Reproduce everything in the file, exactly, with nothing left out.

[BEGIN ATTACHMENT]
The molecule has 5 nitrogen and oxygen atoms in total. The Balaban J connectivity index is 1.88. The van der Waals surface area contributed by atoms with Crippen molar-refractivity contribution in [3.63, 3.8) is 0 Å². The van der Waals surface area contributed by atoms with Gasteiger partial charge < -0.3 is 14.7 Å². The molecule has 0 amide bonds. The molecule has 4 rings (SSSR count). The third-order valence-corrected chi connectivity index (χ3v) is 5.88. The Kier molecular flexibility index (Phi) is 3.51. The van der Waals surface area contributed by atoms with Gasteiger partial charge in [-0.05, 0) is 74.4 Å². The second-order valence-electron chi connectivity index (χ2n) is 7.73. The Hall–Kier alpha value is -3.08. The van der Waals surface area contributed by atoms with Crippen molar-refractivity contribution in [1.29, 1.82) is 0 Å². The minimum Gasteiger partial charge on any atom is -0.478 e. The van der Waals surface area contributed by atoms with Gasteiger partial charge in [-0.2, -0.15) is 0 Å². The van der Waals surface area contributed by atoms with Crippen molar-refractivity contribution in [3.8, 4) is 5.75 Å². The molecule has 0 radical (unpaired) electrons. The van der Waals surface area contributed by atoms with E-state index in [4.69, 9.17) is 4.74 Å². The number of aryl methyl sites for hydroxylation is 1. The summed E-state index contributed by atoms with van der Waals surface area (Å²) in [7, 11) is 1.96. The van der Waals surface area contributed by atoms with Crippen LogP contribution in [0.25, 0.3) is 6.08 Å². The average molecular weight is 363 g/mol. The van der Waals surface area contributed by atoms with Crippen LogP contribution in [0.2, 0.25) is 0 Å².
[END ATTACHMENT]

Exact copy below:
The molecule has 5 nitrogen and oxygen atoms in total. The Balaban J connectivity index is 1.88. The van der Waals surface area contributed by atoms with Crippen molar-refractivity contribution in [3.63, 3.8) is 0 Å². The van der Waals surface area contributed by atoms with Gasteiger partial charge < -0.3 is 14.7 Å². The molecule has 0 amide bonds. The molecule has 4 rings (SSSR count). The third-order valence-corrected chi connectivity index (χ3v) is 5.88. The Kier molecular flexibility index (Phi) is 3.51. The van der Waals surface area contributed by atoms with Gasteiger partial charge in [-0.05, 0) is 74.4 Å². The second-order valence-electron chi connectivity index (χ2n) is 7.73. The Hall–Kier alpha value is -3.08. The van der Waals surface area contributed by atoms with Crippen molar-refractivity contribution in [1.29, 1.82) is 0 Å². The minimum Gasteiger partial charge on any atom is -0.478 e. The van der Waals surface area contributed by atoms with Gasteiger partial charge in [-0.2, -0.15) is 0 Å². The van der Waals surface area contributed by atoms with Crippen molar-refractivity contribution in [3.8, 4) is 5.75 Å². The molecule has 0 radical (unpaired) electrons. The van der Waals surface area contributed by atoms with E-state index in [4.69, 9.17) is 4.74 Å². The number of aryl methyl sites for hydroxylation is 1. The summed E-state index contributed by atoms with van der Waals surface area (Å²) in [7, 11) is 1.96. The van der Waals surface area contributed by atoms with Crippen LogP contribution in [0.25, 0.3) is 6.08 Å². The average molecular weight is 363 g/mol. The van der Waals surface area contributed by atoms with Crippen LogP contribution in [0.2, 0.25) is 0 Å².